The details of Ben's harrowing story--and his experiences with a remarkable man named Abraham Cross--were passed from generation to generation, until they were finally recounted to Alex Cross by his grandmother, Nana Mama. From the first time hear heard the story, Alex was unable to forget the unimaginable events Ben witnessed in Eudora and pledged to tell it to the world. Alex Cross's Trial is unlike any story Patterson has ever told...
First line: "Let her hang until she's dead!"
My Thoughts:There are some series and some authors that, when a new book comes out I just buy it without reading anything about it. The Alex Cross series is one of those. SO...I was greatly surprised upon hearing the introduction to find that this was not an Alex Cross novel. Then I noticed that there was a co-author, Richard Dilallo. This story made me think of "To Kill a Mockingbird" and "Time to Kill" but I didn't feel it was as good as either one. The story was a page turner, a fast read, but not a mystery.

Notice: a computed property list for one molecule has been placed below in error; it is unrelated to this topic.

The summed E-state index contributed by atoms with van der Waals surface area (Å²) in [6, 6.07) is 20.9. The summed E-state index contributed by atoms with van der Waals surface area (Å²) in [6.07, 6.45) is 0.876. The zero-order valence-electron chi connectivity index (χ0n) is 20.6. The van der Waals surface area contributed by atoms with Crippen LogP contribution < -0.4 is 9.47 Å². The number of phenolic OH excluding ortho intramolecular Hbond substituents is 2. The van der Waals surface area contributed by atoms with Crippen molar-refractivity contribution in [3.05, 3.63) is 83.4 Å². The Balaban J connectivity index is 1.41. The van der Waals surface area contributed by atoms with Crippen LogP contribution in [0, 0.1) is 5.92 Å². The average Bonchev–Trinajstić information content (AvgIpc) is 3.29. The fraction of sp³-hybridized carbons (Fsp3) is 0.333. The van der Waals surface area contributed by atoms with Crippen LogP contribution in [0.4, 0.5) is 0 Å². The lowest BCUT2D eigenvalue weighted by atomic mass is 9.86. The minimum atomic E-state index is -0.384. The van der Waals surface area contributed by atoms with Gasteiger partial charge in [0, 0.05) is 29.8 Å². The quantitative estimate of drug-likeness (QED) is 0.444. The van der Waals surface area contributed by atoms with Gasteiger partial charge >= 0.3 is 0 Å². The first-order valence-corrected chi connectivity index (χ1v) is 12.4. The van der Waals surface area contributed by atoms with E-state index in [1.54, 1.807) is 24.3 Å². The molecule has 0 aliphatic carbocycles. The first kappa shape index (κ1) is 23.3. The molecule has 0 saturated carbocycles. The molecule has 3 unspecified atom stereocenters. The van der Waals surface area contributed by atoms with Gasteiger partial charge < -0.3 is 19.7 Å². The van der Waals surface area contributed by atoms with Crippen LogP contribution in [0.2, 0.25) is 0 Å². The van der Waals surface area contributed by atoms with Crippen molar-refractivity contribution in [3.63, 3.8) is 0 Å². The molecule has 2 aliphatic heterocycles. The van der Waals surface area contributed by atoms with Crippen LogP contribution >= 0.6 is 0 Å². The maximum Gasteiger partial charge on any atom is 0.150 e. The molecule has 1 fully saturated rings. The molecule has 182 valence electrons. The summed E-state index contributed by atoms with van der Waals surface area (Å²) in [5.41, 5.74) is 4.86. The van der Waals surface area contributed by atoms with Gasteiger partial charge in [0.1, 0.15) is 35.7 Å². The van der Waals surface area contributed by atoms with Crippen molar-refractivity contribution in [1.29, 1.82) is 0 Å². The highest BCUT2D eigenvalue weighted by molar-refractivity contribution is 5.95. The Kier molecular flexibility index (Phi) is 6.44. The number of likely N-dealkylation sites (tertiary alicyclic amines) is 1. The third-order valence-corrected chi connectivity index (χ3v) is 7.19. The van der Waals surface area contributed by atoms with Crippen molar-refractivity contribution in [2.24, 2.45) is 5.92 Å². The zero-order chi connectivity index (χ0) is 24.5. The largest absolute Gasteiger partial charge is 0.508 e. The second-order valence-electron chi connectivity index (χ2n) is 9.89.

The main characters, Ben, Moody, and Abraham were wonderfully written. I wish Abraham had been in it more, what a great character. Their integrity and courage during the extreme racism in post-Civil War Mississippi was inspiring. I knew that lynchings occured then and later, however I didn't realize how common they were. I found "Trial" hard to read in places because of the realistic violence, and because of the images the story painted. But it had to be to show the horrors people faced. Would I recommend it? If you were looking for another Alex Cross book, this is not one. I would say it was a compeling read, but wouldn't call it fun.